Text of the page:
HomeUS News updateIsrael's crisis over Palestinians and democracy strain U.S. support

Israel’s crisis over Palestinians and democracy strain U.S. support

So far, there is no indication that the Biden administration intends any substantive changes in its relationship with the Israeli government, beyond frequent public calls for de-escalation in the West Bank and gentle reminders about the importance of democratic institutions Is.

Even if the US opts for a change in policy, it is unclear whether it can compel Israel to change course.

A former senior Israeli government official said the emergence of a major threat to the country’s democracy was a “huge dilemma” for its closest ally. But the official said any US effort to influence elements of the relationship would likely be futile as Netanyahu now relies on them in a fragile alliance with right-wing parties to return to power.

The former official criticized the current prime minister on condition of anonymity, saying, “It is absolutely pointless at this point.” “Members of his own alliance are escalating the situation. He is not managing to control the members of the alliance.

Any US move to reduce or leverage support for Israel would undoubtedly draw fierce blowback from nearly all Republicans and many Democrats, not to mention conservative Jewish and evangelical groups in the US that are more supportive of Netanyahu’s approach.

The US may seek to impose conditions on billions of dollars in annual aid to Israel, much of it military. Yet conditioning aid to Israel is generally considered the third rail in American foreign policy, and even many lawmakers are now speaking out against Israel’s right-wing shift, opposing the move.

US support of – or at least a refusal to block – resolutions calling Israel on the world stage could be an option to signal a change in policy, as suggested by Kurtzer.

For Israel’s government, perhaps the most dangerous change so far in response to proposed judicial reforms has been economic, potentially jeopardizing its status as a Middle Eastern economic powerhouse that punches above its weight.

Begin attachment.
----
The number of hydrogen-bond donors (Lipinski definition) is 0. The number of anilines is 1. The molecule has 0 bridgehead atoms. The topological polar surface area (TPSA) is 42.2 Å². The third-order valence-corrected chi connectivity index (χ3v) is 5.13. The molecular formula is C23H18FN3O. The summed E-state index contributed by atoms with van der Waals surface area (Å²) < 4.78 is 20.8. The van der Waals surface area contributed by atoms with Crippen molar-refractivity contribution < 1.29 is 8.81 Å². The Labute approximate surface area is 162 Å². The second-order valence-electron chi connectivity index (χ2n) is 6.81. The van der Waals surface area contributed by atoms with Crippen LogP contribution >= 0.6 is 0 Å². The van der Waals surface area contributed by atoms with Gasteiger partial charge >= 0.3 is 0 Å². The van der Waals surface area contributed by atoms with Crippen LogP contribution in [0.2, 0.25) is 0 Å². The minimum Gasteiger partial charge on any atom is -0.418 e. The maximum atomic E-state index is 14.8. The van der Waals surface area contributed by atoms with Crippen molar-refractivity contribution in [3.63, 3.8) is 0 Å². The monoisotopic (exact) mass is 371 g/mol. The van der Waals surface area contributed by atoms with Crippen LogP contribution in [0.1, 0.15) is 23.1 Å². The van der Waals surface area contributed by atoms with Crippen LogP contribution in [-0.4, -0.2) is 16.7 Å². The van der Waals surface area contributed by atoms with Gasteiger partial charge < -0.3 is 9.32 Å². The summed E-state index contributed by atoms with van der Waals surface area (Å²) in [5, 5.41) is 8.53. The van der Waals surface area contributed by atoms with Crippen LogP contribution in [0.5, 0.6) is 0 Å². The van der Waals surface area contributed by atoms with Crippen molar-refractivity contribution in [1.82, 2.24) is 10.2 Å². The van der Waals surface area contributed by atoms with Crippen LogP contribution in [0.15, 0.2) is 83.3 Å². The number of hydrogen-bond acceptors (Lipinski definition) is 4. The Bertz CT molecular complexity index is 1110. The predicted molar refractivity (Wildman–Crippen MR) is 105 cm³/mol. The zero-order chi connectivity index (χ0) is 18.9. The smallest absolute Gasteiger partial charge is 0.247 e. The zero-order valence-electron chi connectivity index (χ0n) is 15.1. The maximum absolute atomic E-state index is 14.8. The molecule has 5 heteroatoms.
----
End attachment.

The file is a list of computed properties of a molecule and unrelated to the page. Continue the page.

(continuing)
Last week former New York Mayor Michael Bloomberg, a self-proclaimed Israel supporter, said some businessmen were already pulling their money out of the country or reconsidering investments.

“As the owner of a global company, I don’t blame them,” Bloomberg wrote in a New York Times op-ed titled “Israel Is Courting Disaster.”

Those concerns have already sent the shekel to its lowest level in years. US financial services firm JP Morgan, in an internal research memo first disclosed by Israeli media and obtained by NBC News, warned that the risks posed by the judicial plan could negatively affect Israel’s credit rating.

Another potentially explosive flashpoint is looming opposition to the judicial plan from elite members of Israel’s military, including more than three dozen reservist fighter pilots who have announced they express concern about serving a “dictatorial regime”. Will boycott a planned training.

Some reservists have raised concerns that, if Israel undermines its democratic institutions, the troops may be vulnerable to war crimes or other charges in global venues such as the International Criminal Court. The fact that Israel has an independent court system to properly handle such allegations has been a major Israeli defense in the past.

Dan Shapiro, US ambassador to Israel in the Obama administration and now a distinguished fellow at the Atlantic Council, said there could be further challenges to US security cooperation if the situation escalates into a full-fledged constitutional crisis with both Israel’s parliament and Supreme Court Are. To claim dominance over another.

“If this happens, then those in uniform will have to decide whose orders to follow. They can’t all make decisions in the same way,” Shapiro said. “In that scenario, US officials would not know who to coordinate with.”

The former senior Israeli official said the US is unlikely to make any dramatic changes, pointing to the 80-year-old president’s close friendship with Israel dating back decades as a US senator and then vice president. But young Democratic lawmakers have been quick to say that American cooperation with Israel is not guaranteed.

“There are few such friends of Israel now,” the former official said. “The biggest cause for concern should be the next generation of leaders.”



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